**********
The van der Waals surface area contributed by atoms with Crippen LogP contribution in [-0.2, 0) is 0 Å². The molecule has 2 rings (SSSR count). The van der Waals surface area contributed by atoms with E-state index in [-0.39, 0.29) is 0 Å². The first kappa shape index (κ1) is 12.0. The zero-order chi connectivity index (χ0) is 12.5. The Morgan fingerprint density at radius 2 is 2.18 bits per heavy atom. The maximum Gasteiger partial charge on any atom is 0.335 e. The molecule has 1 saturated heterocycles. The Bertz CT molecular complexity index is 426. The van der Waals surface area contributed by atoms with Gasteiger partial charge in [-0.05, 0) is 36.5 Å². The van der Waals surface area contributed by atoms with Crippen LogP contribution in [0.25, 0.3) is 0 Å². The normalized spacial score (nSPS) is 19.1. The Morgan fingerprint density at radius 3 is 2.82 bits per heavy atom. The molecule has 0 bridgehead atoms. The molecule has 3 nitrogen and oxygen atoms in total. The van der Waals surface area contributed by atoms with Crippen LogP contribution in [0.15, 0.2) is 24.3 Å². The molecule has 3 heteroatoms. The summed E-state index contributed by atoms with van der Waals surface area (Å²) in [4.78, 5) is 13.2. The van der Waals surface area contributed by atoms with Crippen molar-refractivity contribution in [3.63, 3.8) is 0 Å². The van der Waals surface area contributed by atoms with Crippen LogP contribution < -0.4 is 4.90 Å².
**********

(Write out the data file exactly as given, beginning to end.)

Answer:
The van der Waals surface area contributed by atoms with Crippen LogP contribution in [-0.2, 0) is 0 Å². The molecule has 2 rings (SSSR count). The van der Waals surface area contributed by atoms with E-state index in [-0.39, 0.29) is 0 Å². The first kappa shape index (κ1) is 12.0. The zero-order chi connectivity index (χ0) is 12.5. The Morgan fingerprint density at radius 2 is 2.18 bits per heavy atom. The maximum Gasteiger partial charge on any atom is 0.335 e. The molecule has 1 saturated heterocycles. The Bertz CT molecular complexity index is 426. The van der Waals surface area contributed by atoms with Gasteiger partial charge in [-0.05, 0) is 36.5 Å². The van der Waals surface area contributed by atoms with Crippen LogP contribution in [0.25, 0.3) is 0 Å². The normalized spacial score (nSPS) is 19.1. The Morgan fingerprint density at radius 3 is 2.82 bits per heavy atom. The molecule has 0 bridgehead atoms. The molecule has 3 nitrogen and oxygen atoms in total. The van der Waals surface area contributed by atoms with Crippen LogP contribution in [0.15, 0.2) is 24.3 Å². The molecule has 3 heteroatoms. The summed E-state index contributed by atoms with van der Waals surface area (Å²) in [4.78, 5) is 13.2. The van der Waals surface area contributed by atoms with Crippen molar-refractivity contribution in [3.63, 3.8) is 0 Å². The van der Waals surface area contributed by atoms with Crippen LogP contribution < -0.4 is 4.90 Å².